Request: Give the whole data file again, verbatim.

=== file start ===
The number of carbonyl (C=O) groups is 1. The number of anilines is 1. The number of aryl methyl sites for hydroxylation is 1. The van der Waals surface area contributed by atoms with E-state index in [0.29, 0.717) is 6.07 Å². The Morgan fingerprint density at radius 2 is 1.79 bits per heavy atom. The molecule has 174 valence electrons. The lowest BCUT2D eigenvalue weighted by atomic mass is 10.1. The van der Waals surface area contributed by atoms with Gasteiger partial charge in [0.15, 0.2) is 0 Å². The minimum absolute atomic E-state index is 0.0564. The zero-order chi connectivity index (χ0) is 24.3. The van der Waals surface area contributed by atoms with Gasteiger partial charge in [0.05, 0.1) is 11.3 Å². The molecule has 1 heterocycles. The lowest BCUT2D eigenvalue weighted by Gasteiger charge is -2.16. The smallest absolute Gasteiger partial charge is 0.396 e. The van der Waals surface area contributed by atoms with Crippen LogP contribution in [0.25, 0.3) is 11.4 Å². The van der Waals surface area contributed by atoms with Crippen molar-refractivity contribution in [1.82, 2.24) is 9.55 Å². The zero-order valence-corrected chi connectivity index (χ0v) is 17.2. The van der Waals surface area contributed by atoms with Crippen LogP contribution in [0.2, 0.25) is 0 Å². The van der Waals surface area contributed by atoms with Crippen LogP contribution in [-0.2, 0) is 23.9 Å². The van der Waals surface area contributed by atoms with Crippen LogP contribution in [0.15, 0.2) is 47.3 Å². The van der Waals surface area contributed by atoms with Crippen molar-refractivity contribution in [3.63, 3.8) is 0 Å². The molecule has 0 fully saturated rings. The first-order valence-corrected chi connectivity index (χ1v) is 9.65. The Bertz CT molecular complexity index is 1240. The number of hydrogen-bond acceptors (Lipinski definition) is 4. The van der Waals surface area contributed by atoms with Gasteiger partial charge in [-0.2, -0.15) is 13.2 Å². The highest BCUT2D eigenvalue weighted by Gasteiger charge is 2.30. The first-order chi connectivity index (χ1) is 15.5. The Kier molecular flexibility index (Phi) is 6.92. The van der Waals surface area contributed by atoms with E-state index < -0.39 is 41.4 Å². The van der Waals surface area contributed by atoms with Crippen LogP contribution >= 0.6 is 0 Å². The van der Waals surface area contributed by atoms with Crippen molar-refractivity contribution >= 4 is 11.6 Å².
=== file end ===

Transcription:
The number of carbonyl (C=O) groups is 1. The number of anilines is 1. The number of aryl methyl sites for hydroxylation is 1. The van der Waals surface area contributed by atoms with E-state index in [0.29, 0.717) is 6.07 Å². The Morgan fingerprint density at radius 2 is 1.79 bits per heavy atom. The molecule has 174 valence electrons. The lowest BCUT2D eigenvalue weighted by atomic mass is 10.1. The van der Waals surface area contributed by atoms with Gasteiger partial charge in [0.15, 0.2) is 0 Å². The minimum absolute atomic E-state index is 0.0564. The zero-order chi connectivity index (χ0) is 24.3. The van der Waals surface area contributed by atoms with Gasteiger partial charge in [0.05, 0.1) is 11.3 Å². The molecule has 1 heterocycles. The lowest BCUT2D eigenvalue weighted by Gasteiger charge is -2.16. The smallest absolute Gasteiger partial charge is 0.396 e. The van der Waals surface area contributed by atoms with Crippen LogP contribution in [0.25, 0.3) is 11.4 Å². The van der Waals surface area contributed by atoms with Crippen molar-refractivity contribution in [1.82, 2.24) is 9.55 Å². The zero-order valence-corrected chi connectivity index (χ0v) is 17.2. The van der Waals surface area contributed by atoms with Crippen LogP contribution in [0.2, 0.25) is 0 Å². The van der Waals surface area contributed by atoms with Crippen LogP contribution in [-0.2, 0) is 23.9 Å². The van der Waals surface area contributed by atoms with Crippen LogP contribution in [0.15, 0.2) is 47.3 Å². The van der Waals surface area contributed by atoms with Crippen molar-refractivity contribution in [3.63, 3.8) is 0 Å². The molecule has 0 fully saturated rings. The first-order valence-corrected chi connectivity index (χ1v) is 9.65. The Bertz CT molecular complexity index is 1240. The number of hydrogen-bond acceptors (Lipinski definition) is 4. The van der Waals surface area contributed by atoms with Gasteiger partial charge in [-0.2, -0.15) is 13.2 Å². The highest BCUT2D eigenvalue weighted by Gasteiger charge is 2.30. The first-order chi connectivity index (χ1) is 15.5. The Kier molecular flexibility index (Phi) is 6.92. The van der Waals surface area contributed by atoms with E-state index < -0.39 is 41.4 Å². The van der Waals surface area contributed by atoms with Crippen LogP contribution >= 0.6 is 0 Å². The van der Waals surface area contributed by atoms with Crippen molar-refractivity contribution >= 4 is 11.6 Å².